It is clear that "appellant cannot proceed against [appellee] for 'strict liability' [unless appellee] is a manufacturer." Ellis v. Rich's, 233 Ga. 573, 577-578 (212 SE2d 373) (1975). It is appellant's contention that one who completely rebuilds machinery is, in effect, an "ostensible manufacturer." The courts of this State have held that an assembler, defined as "an entity which assembles component parts and sells them as a single product under its trade name is a 'manufacturer' within the meaning of OCGA 51-1-11 (b) (1)." Pierce v. Liberty Furniture Co., 141 Ga. App. 175, 179 (233 SE2d 33) (1977). However, it is undisputed that appellee was not a manufacturer under this definition because, although it may have assembled component parts, it did not do so for the purpose of having the alligator shear sold as new property under its own trade name. Appellant, however, urges this court to expand the definition of "manufacturer" to include any entity that rebuilds or remanufactures a product, or who merely puts a product into the stream of commerce. Even assuming that an expansion of the definition of "manufacturer" is not precluded by the present case law clearly defining that term, in order to impose strict liability under OCGA 51-1-11, the "manufacturer" must sell the product, a requirement clearly not met in this case. It is undisputed that DeKalb Steel earlier had purchased the alligator shears and retained title to the machine while it was in appellee's possession. Appellee was instructed to restore the machine to running condition, and the receipt indicated that it had been rebuilt. We have held in the context of the warranty provisions of the UCC, that one who performs such work is a "repairer" of an old product, not the "seller" of a new one. See Gee v. Chattahoochee Tractor Sales, 172 Ga. App. 351, 353 (2) (323 SE2d 176) (1984). " 'A "sale" consists in the passing of title from the seller to the buyer for a price . . .' [Cit.] Tested under this principle, the transaction between appellee and [appellant's employer] was not a 'sale' of a rebuilt [machine]. The evidence simply does not demonstrate that title to a rebuilt [machine] passed from [DeKalb Steel] to [appellee]. . . . Title to the [alligator shear] never left [DeKalb Steel] while appellee had it in its possession . . . .Viewed in this light, it would appear that the transaction was not a 'sale' of a rebuilt [machine] or analogous to such a sale. It would appear, instead, that the transaction was a contract for appellee's services to repair [DeKalb Steel's machine]. . . . American Warehouse & Moving Svc. v. Floyd's Diesel Svc., 164 Ga. App. 106, 107-108 (296 SE2d 64) (1982).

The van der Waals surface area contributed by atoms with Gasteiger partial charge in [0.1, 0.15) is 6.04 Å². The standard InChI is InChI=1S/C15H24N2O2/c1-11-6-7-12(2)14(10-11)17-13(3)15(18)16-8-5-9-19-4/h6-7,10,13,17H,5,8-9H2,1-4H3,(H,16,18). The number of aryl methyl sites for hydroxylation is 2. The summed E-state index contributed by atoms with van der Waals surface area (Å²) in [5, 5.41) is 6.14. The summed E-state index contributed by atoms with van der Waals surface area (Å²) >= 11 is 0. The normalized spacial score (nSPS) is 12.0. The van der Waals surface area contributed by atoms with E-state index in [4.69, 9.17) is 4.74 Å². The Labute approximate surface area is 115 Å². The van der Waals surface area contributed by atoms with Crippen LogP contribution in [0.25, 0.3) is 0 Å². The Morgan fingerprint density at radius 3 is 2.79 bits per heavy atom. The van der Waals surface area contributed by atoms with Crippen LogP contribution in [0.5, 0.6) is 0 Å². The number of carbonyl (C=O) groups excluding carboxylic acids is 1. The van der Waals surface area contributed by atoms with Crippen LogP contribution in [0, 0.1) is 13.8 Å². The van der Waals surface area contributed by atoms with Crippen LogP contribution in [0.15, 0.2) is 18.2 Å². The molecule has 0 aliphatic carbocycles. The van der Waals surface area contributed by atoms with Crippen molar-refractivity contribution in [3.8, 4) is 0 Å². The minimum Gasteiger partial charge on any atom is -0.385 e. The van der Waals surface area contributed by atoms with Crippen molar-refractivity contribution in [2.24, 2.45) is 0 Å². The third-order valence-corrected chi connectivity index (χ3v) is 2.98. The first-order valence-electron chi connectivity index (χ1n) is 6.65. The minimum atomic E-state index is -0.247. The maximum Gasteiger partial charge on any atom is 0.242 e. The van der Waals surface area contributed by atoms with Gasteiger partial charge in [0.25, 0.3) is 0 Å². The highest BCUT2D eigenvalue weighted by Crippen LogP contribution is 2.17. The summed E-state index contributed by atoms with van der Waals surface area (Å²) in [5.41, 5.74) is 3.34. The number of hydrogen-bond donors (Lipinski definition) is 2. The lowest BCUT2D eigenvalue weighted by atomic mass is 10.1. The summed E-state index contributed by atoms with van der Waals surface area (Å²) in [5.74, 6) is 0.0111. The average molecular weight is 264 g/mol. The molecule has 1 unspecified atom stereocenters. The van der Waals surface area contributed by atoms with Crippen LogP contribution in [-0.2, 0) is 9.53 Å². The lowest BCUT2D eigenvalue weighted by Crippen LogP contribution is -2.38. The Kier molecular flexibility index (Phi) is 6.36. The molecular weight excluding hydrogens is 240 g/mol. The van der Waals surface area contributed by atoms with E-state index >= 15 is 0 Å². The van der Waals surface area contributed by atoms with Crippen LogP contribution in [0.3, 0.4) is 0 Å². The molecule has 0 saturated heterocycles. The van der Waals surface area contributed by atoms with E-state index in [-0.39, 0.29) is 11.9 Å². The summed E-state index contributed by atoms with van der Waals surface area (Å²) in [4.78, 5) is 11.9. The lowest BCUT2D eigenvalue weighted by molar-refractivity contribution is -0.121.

Accordingly, the trial court did not err in granting summary judgment in favor of appellee on appellant's strict liability claim.
2. Appellant also asserts that a genuine issue of material fact remained concerning his count alleging negligence. In that count, appellant averred that appellee negligently failed to warn DeKalb Steel of the machine's defective design, and negligently failed to attach certain safety equipment.
In certain circumstances, an independent contractor may be liable for damages resulting from the work he has performed or failed to perform in connection with which he has been employed. See PPG Indus. v. Genson, 135 Ga. App. 248, 250 (2) (217 SE2d 479) (1975); Moody v. Martin Motor Co., 76 Ga. App. 456 (46 SE2d 197) (1948); Shetter v. Davis Bros., 163 Ga. App. 230 (293 SE2d 397) (1982). In the instant case, however, appellant does not assert, nor is there any evidence, that his injuries were sustained as a result of any work that was actually undertaken by appellee. Nor does he contend that his injuries were sustained as a result of any failure by appellee to perform work which it was specifically requested to perform. Instead, appellant's allegations of negligence are that, merely because appellee had knowledge of the alleged defect, it had a duty to take measures to correct the defect or warn of its danger. We know of no case law in this State which places such a duty on an independent contractor. Shetter v. Davis Bros., supra, which is relied upon by appellant, is clearly distinguishable from the case at bar. In Shetter, supra at 231, this court held that a contractor cannot escape liability by "ignor[ing] serious and dangerous defects in a design given to the contractor to execute." Appellee herein simply was not given a design to execute, nor was it requested to repair, nor did it attempt to undertake any repairs of that part of the machine which later caused appellant's injuries. Accordingly, the trial court correctly granted summary judgment in favor of appellee as to appellant's claim of negligence.
John L. Schaub, R. Chris Irwin, for appellee.
William L. Skinner, John H. Longabaugh, for appellant.
Thursday May 21 16:09 EDT